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How My Dog Helped Me Get Through the Pandemic Alone

She was my lockdown companion, but I had to learn to slowly navigate my fears and anxiety without her as my constant companion. 

by Marisa Meltzer
May 16, 2022
Dog and Woman looking out window moodily
Hayden Williams / Stocksy

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When the pandemic became official in March 2020, I had just arrived in the Netherlands on a work trip. I got a taxi to the airport to find a way back to America as borders were closing.  While my family wondered if I should fly to California, where I grew up, and acquaintances fled to country houses, my mind was only on getting back to Brooklyn. That’s where Joan, my dog, was. 

I had adopted Joan in late 2014 from BARC, an animal shelter in Williamsburg, Brooklyn. She was a one-year-old Bulldog who had been neglected and abused. The day I came to visit her, she had just gotten spayed and I was warned she would be drowsy from anesthesia and might not be up for getting off her bed, but as soon as I showed up she carefully crawled off her cot and started rubbing her fur against me. I started the adoption process that day. We were immediately a team. I took to whispering to her, “You’re the best thing that happened to me all year.”

So, five and a half years later, when I got back to New York, the first thing I did was to pick her up from her favorite kennel and return to the loft in Red Hook where we lived. I had no groceries. My parents were on the other side of the country. A book I had poured my heart and several years of my life into was coming out in four weeks and, one by one, each of my book tours and events were getting canceled. I was shell-shocked, scared, disappointed, and I was completely alone. Friends and family stayed in touch with texts or phone calls or Zoom cocktail hours — may we never have those again — but the only living and breathing companion I had was Joan. 

My mental health has never been stellar. Since I was a teenager, I have suffered from depressive episodes, dark fogs that descend on me that leave me feeling glum. I started having insomnia and panic attacks as a child. I have been on a fairly successful regimen of therapy appointments every week and a cocktail of Lexapro and Lamictal, but the real fear and anxiety the pandemic brought up was no match for any of it. Not binge watching television, or reading romance novels, or doing vintage aerobics videos on YouTube, or making flourless chocolate cake. These things kept me busy but didn’t necessarily make me feel any better about myself, or the world.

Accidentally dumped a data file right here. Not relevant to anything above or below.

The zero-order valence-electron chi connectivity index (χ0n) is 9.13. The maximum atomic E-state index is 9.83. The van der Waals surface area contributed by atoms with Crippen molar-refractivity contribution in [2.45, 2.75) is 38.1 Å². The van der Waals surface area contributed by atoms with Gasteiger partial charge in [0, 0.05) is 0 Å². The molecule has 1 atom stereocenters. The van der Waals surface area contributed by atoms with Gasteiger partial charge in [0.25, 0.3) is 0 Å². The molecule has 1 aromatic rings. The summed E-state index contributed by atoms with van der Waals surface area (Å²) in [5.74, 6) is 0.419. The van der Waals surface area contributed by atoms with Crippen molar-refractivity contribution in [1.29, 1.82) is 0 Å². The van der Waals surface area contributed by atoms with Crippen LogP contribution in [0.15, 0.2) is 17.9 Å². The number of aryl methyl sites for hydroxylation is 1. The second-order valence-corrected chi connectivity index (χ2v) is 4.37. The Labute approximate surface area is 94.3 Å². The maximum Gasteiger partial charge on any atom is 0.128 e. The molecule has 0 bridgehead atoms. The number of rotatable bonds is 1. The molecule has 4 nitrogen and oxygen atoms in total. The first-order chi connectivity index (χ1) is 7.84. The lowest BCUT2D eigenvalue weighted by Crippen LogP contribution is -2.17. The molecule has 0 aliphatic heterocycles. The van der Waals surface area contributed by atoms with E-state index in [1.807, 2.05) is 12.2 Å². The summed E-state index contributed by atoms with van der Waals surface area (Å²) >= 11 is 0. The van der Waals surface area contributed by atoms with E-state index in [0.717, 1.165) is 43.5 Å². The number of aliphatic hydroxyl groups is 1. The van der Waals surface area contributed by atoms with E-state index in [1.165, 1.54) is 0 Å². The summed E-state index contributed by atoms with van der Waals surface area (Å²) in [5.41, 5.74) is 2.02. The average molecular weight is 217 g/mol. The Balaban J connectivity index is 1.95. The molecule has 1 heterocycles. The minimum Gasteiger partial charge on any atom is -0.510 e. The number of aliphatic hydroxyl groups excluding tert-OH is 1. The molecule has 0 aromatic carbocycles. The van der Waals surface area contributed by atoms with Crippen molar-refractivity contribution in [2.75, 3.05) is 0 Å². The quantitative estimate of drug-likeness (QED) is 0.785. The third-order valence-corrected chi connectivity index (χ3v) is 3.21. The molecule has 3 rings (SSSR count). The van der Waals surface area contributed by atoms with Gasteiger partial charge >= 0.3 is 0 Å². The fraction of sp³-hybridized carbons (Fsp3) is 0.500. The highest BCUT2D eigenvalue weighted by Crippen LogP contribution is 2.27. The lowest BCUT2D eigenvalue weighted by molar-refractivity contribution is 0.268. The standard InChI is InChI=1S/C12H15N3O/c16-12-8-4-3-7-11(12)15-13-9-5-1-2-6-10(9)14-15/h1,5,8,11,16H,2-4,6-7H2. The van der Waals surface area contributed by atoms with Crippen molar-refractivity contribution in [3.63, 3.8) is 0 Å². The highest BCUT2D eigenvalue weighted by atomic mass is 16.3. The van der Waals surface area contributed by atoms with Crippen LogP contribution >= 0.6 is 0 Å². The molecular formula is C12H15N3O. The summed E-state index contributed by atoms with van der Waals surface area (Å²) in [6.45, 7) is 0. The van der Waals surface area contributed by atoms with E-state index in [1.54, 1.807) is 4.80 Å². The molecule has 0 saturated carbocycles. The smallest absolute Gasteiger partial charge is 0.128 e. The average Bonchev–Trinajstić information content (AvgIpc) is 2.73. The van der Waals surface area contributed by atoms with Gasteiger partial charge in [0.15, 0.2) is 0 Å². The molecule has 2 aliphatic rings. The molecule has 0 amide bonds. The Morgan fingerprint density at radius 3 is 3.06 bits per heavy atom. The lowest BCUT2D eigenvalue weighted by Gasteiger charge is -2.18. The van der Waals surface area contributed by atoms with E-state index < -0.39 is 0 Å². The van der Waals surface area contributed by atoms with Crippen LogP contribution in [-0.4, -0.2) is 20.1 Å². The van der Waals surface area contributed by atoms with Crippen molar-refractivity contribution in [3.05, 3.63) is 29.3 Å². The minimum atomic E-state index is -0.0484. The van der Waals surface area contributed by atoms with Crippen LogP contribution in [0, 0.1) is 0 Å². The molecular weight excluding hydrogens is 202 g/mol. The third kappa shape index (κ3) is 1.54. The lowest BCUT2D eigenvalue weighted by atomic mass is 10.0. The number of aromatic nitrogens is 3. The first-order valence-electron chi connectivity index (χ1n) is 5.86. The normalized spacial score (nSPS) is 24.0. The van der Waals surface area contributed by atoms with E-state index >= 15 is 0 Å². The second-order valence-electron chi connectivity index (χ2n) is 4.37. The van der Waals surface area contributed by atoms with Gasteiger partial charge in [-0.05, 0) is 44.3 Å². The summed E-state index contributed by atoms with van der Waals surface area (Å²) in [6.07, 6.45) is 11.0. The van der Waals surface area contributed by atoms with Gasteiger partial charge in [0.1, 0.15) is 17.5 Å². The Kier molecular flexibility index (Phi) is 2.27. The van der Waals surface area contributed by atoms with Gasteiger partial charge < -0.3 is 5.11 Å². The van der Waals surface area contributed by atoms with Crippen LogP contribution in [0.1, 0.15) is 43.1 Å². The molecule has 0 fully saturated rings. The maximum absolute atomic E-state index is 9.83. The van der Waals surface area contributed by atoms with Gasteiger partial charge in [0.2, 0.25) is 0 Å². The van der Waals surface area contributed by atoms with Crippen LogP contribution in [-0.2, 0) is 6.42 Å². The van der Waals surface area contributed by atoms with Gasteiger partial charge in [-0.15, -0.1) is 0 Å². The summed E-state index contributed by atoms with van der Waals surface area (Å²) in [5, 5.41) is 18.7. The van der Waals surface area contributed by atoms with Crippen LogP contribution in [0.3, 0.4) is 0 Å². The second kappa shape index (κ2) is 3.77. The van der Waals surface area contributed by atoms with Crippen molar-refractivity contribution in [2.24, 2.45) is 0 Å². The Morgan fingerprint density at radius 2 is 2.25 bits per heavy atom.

I walked Joan everyday, as always. At first it was hesitant because I wondered if I could catch coronavirus in the air outside — we had so little information those days — but I soon realized that the only thing I could do was go on walks with my dog. Everything else was closed and everyone else was gone. So we walked. A typical Saturday would be walking from Red Hook to the Manhattan Bridge to pick up provisions from Cervo’s, one of my favorite restaurants that was now functioning as a general store. Some days we’d walk miles into Bed-Stuy to visit friends for masked outdoor hangs on their stoops. 

Because there was no life indoors besides my apartment, I could bring Joan with me everywhere, and I did. She needed exercise and her presence was a balm. At one point in May I realized I hadn’t gone a single place without Joan by my side for eight weeks. 

I told that to the vet when I dropped her off at the vet for some booster vaccines and my vet in turn suggested I might start going places without Joan so she wouldn’t have overwhelming separation anxiety by the time I could go places without her. I think, though, she wasn’t just recommending that for Joan but for me. She was my lockdown companion, but I had to learn to slowly navigate my fears and anxiety without her as my constant companion. 

So I would leave her for 15 minutes while I got a coffee, and when restaurants opened up again outdoors, I’d leave her for a couple hours to meet a friend for skewers of chicken and glasses of wine. I made my way into the world again, but when I came back she was always there, ready to curl up next to me on the coach and snore. 

Marisa Meltzer

Marisa Meltzer has contributed to The New York Times, Vogue, Vanity Fair, and is the author of This Is Big: How the Women Who Founded Weight Watchers Changed the World (and Me). She lives in New York City with her dog Joan.